Germany has a mixture of mandatory public and private health insurance. The public insurance schemes' premiums are income-based (mine is 17.4% of my monthly income right now; my husband's is the same, but his employer pays half of that). The entire system needs a major overhaul, mainly because of the >10% unemployment rate here, but there are very few people without health insurance. The latter are generally people who had private insurance and lost their well-paid jobs, and thus can no longer afford the higher premiums. Probably a law will be passed requiring the public insurance schemes to cover them, and another requiring people of all income levels, i.e., the rich, to have health insurance, so that there's more money in the "pot" to cover people with low incomes. As things stand now, non-gainfully-employed spouses and children get automatic coverage, with no increase in premiums. The system is far from perfect (what system is?), but people aren't dying because they can't afford medical treatment.
post #10 of 23
I've always heard that places that had universal healthcare systems suffered in other ways...like the quality of treatment or free education for children, etc. Maybe this is completely false as I have never really looked into it much.
post #11 of 23
Thread Starter 
Quote:
Originally Posted by SolarityBengals
I've always heard that places that had universal healthcare systems suffered in other ways...like the quality of treatment or free education for children, etc. Maybe this is completely false as I have never really looked into it much.
I believe that some countries with tax-financed health care have very long waiting periods for operations, or age requirements, e.g., under 65, for certain procedures.
post #12 of 23
I just read on a blog that the premiums for the people will be about $2,400 per year. I don't know too many poor people who can afford $200/month in new expense.
http://www.huffingtonpost.com/rj-esk...c_b_19066.html
I just found this link on a dogpile search...I have no info about how correct it is (sorry).

And it says there is a $150 per year fine if you don't get the insurance. My dd is turning 24 next month...she doesn't live in Massachusetts, but if she did this would not help her any!

And I work at a clinic where people get sliding scale fees for mental health care. None of our truly poor patients are paying us $2000 per year! And there is a sliding scale clinic for medical needs near me, also. I doubt the people who have become accustomed to free or almost free care would appreciate this bill. But for the working poor, it may help.

I think businesses should be required to offer health insurance, otherwise its like the gov't is paying that benefit for them!
post #13 of 23
Quote:
Originally Posted by Deb25
I am by no means an expert on Canada's health care system, but 10 years ago my neighbor was a former Canadian nurse. She couldn't hang onto a job because the hospitals kept closing, due to funding. Is it better now?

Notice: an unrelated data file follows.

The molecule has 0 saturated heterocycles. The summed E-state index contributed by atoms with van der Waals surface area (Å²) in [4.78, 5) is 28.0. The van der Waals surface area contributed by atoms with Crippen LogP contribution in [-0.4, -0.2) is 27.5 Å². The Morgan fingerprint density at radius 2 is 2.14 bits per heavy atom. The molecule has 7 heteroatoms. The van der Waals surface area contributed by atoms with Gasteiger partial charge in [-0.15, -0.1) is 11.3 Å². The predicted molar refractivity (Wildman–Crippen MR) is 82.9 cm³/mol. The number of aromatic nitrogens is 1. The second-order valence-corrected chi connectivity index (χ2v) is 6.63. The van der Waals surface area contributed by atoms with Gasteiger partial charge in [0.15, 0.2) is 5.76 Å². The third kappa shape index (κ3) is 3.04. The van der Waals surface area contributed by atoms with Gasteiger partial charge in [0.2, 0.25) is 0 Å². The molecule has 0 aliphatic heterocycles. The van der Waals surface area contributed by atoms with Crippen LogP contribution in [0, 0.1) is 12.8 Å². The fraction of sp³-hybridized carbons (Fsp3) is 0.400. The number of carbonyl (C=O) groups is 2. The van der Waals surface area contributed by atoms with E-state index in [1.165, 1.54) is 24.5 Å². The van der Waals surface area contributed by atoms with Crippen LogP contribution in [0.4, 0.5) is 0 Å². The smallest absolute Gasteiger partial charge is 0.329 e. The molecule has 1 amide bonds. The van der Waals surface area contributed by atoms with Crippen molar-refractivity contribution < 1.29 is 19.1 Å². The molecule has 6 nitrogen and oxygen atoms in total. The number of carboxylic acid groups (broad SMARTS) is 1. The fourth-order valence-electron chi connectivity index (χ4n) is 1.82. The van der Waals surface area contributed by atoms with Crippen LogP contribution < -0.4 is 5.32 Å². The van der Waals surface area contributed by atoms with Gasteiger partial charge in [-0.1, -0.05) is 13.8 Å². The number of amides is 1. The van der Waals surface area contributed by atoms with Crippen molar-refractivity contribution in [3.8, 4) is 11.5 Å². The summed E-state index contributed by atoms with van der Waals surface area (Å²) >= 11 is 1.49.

I know my view may not be the most popular, but in the US there seems to be so MUCH public assistance that I feel there is never an incentive to get out of poverty. The government provides food, housing, medical care......The list goes on and on. Why work or get educated?
My mom is a registered nurse and is now working more in admin and she has never had a problem finding or keeping a job in the industry.

I don't know how it is in larger areas of Canada, like Toronto, but I know I have never had to worry about becoming sick or how I would pay for it.

Granted, there can be longer wait times to see specialists but atleast I won't loose my house or go with out.
post #14 of 23
Yay!!!

If you've ever had a family member who became seriously ill while your family didn't have any health insurance, you understand why this is good. I'm sure there are problems with how they've chosen to implement it, but its a step in the right direction!
post #15 of 23
Thread Starter 
What I'd like to hear is how universal health insurance is funded in countries that have it, and what problems have been encountered,
post #16 of 23
Quote:
Originally Posted by jcat
What I'd like to hear is how universal health insurance is funded in countries that have it, and what problems have been encountered,
I would also like to hear of any countries that have made the switch from a private health care system to a universal, publicly funded system and how the transition was.
post #17 of 23
Quote:
Originally Posted by Beckiboo
I think businesses should be required to offer health insurance, otherwise its like the gov't is paying that benefit for them!
First of all, why should businesses bear the brunt of the costs? The only reason businesses have carried it was because during or right after WWII, they could not raise wages. They added it as perk to get around it. One of our big issues here in the US is coverage for someone who becomes seriously ill. Because they can no longer work, they lose their job and their coverage in one swoop. Also, individuals are at the mercy of the business policy makers to determine what plan. This is also why we have so many people not covered. A lot of the smaller businesses just can't afford coverage.